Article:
17. Tax is pretty much always to blame.
  18. Playing with those ratios would be the obvious choice for me. Start with 2oz gin, 1/2oz fresh lime and 1/2oz Rose's lime in your tin then increase each component, dependent on what you think is needed, by a 1/4oz until you find the drink that's balanced to your taste. This gives you a 4-1-1 ratio to start with which can be easily altered. As I think someone alluded to, I would be inclined to look at the Rose's lime as a sweetener and the fresh lime as the citrus, and not look at them both in the same light. Or find a cocktail it works in!
  19. The flavour of gin changes dramatically dependent on its strength, with the various botanicals coming through differently, so I'm sure that is a major reason why the master distillers will have chosen the various bottling strengths and not just stuck to a uniformed figure. Next to me I have; The London Gin - 47% Bombay Sapphire - 47% Bombay Sapphire - 40% Bombay Dry - 43% Martin Miller's Westbourne Strength - 45.2% Martin Miller's - 40% Beefeater - 40% Whitley Neill - 42% Seagram's Extra Dry - 40% Seagram's Distiller's Reserve - 51% Hendrick's - 44% Bols Genever - 42% Ketel 1 Genever - 35% Bokma 5 - 38% Both's Old Tom - 47% The Secret Treasure's Limited Edition Old Tom - 40% The difference between the two Bombay Sapphires is noticable due to that extra 7%. Personally speaking, I'm glad I have this range of strengths to factor in when making drinks.
  20. Not sure if everyone's read the following post that was made anonymously on the Chanticleer forum, so thought I'd share it here. I've been doing a fair bit of research into the history of Boker's and a lot of what was posted has backed up what I've found thus far (I'm sure most of it is from the same sources) although some of it isn't entirely accurate I think. For my own curiousity, I wanted to fill in the gaps and have a better understanding about the history of Boker's bitters and the people behind them. I'll be sharing the info I've uncovered once I've put it all together into a readable doc, until then I think the info below makes for pretty interesting, so thanks to whoever it was that posted it!
  21. You're not the first to have mentioned the notes of 'tea', I can't be sure if it's from the mallow or something else?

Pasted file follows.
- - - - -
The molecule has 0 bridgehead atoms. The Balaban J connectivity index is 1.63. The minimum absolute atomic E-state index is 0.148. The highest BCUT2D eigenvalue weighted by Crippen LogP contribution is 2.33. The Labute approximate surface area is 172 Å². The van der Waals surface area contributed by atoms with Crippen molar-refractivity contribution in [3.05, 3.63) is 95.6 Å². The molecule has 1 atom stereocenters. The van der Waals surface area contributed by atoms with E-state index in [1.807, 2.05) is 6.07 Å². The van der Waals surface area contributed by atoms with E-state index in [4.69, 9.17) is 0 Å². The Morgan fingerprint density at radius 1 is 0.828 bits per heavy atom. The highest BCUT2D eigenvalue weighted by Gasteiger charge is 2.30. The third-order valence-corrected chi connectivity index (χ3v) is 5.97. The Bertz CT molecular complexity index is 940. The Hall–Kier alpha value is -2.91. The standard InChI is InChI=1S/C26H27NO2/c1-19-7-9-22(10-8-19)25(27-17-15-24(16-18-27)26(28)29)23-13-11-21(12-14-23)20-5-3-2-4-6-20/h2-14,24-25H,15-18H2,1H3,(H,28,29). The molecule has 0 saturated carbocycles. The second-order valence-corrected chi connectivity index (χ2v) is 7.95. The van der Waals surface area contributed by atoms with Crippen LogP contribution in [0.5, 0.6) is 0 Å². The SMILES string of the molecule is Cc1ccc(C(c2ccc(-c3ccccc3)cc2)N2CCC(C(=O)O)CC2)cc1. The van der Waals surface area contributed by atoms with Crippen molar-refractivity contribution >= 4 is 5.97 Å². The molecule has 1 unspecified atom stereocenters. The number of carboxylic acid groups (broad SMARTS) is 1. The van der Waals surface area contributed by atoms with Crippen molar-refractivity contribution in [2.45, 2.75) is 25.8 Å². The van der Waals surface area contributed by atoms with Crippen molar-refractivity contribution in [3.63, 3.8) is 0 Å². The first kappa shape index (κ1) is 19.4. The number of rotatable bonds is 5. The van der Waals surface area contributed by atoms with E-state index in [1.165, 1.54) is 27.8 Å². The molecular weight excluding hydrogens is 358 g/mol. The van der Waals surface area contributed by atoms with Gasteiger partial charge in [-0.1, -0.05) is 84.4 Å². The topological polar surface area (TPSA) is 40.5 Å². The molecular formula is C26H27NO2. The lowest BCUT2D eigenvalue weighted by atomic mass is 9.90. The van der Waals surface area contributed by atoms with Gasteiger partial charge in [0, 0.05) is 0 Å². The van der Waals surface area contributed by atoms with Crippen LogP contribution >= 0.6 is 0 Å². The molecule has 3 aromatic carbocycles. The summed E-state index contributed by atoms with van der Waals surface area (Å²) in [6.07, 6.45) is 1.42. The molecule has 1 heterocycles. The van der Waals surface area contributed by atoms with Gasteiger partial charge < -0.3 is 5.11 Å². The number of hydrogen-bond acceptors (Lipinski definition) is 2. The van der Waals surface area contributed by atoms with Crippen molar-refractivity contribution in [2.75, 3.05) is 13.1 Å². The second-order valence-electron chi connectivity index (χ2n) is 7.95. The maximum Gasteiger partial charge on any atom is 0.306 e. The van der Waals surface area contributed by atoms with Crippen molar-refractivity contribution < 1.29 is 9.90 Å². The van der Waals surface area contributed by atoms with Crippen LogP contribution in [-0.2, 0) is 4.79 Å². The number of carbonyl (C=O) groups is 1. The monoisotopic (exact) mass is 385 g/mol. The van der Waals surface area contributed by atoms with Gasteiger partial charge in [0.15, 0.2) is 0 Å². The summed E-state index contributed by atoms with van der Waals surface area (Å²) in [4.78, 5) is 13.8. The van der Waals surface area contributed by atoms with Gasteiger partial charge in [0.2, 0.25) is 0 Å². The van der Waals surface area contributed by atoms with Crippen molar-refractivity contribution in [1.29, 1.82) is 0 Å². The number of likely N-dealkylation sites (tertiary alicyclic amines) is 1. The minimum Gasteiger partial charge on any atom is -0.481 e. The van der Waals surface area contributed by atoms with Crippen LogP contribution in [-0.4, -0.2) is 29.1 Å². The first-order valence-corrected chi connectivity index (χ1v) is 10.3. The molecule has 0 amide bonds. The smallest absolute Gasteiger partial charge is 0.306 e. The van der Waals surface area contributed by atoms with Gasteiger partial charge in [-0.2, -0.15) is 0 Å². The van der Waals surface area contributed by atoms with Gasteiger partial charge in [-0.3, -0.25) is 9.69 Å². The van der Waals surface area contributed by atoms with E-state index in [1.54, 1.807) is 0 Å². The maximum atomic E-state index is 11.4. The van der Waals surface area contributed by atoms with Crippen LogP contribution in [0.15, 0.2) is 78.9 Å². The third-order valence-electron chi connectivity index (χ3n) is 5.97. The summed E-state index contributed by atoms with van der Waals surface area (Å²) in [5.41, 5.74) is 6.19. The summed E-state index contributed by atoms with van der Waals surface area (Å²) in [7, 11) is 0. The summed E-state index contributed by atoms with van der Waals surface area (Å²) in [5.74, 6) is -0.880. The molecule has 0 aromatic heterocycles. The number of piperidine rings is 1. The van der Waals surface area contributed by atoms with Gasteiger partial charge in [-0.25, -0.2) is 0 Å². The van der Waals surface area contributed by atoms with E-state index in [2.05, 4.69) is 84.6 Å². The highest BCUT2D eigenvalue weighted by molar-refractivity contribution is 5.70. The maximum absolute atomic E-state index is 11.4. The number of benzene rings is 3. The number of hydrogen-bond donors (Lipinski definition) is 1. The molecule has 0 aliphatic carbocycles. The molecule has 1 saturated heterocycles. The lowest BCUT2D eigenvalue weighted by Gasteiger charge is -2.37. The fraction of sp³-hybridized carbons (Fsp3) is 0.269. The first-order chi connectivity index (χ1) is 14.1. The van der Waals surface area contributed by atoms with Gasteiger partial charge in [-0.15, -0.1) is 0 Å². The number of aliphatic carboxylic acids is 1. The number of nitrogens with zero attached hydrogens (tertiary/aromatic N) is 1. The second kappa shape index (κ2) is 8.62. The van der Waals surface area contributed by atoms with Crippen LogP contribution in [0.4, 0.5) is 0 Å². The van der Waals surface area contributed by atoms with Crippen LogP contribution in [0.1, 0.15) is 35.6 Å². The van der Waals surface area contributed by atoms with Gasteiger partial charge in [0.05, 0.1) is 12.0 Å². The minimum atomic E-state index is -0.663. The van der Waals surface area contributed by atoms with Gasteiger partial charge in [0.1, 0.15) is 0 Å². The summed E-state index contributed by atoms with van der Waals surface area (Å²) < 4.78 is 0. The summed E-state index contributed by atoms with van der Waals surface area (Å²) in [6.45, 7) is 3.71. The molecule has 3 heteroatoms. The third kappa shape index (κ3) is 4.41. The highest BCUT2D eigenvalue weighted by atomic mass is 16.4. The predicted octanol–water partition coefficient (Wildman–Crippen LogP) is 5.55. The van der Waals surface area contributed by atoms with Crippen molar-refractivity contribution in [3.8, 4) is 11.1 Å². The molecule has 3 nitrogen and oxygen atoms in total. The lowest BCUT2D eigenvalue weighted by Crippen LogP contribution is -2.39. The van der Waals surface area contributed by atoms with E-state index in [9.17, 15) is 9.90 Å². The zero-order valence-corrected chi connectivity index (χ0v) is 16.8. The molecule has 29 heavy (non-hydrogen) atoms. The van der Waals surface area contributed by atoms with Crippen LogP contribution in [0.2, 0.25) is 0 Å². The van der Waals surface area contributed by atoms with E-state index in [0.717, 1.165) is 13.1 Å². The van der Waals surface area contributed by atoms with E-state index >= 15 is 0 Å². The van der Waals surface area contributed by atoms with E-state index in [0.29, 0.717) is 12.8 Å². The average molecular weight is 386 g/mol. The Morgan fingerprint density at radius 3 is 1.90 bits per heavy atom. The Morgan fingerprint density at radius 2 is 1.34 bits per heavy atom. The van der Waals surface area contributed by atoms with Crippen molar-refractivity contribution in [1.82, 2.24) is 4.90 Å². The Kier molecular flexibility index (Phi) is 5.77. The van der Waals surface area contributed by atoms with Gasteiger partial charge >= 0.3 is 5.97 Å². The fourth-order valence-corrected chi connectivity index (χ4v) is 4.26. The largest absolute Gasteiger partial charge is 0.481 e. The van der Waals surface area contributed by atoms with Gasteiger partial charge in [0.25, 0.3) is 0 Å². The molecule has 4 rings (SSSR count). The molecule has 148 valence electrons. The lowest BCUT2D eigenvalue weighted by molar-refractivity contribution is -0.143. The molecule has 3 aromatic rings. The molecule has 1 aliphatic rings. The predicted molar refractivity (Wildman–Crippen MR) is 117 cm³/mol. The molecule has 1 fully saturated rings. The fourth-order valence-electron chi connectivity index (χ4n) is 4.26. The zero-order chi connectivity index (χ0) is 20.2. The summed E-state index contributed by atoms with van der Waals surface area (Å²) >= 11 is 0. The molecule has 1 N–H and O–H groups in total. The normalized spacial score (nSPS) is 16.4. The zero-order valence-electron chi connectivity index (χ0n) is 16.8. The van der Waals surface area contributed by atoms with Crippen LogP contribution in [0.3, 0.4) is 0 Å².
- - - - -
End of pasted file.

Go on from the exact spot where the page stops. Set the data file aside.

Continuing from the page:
22. Gentian? The base bittering agent is definitely quassia bark... Quassia alone provides more than enough bitterness! The only herb/flower present is mallow, and there's definitely no gentian root either unless one of the ingredients used falls under the gentian family which I'm pretty sure they don't.
  23. Went down a different route tonight as I wanted to try a drink with the Falernum I'd made as I've had a few people mention that they get notes of clove from the Boker's, and I also wanted to make a drink using more Boker's. I put together a variation on the... Apologies for the lack of photo, I drank it up pretty quickly. I really, really enjoyed this drink! Up-front were sweet notes of almond which carried on to bring through nutmeg and a hint of banana . The clove in the Falernum worked really well with the Boker's, ending with a long, bitter, lightly spiced finish with the warm cocoa carrying through from beginning to end. Highly recommend this if you like Falernum and/or rum!
  24. It's what's on hand at the moment, will definitely re-visit with Absinthe however I was more than happy with Pernod. I need to get myself a bottle of Punt e Mes to try it out. I think it may be the extra bitterness of Punt e Mes plus the bitterness of the Boker's which is causing the problem? I've had no problems with Dubonnet, Noilly Rouge or Martini Rosso (the three I've used in drinks thus far). I've no plans for this evening so I think I'll mess around with a few recipes...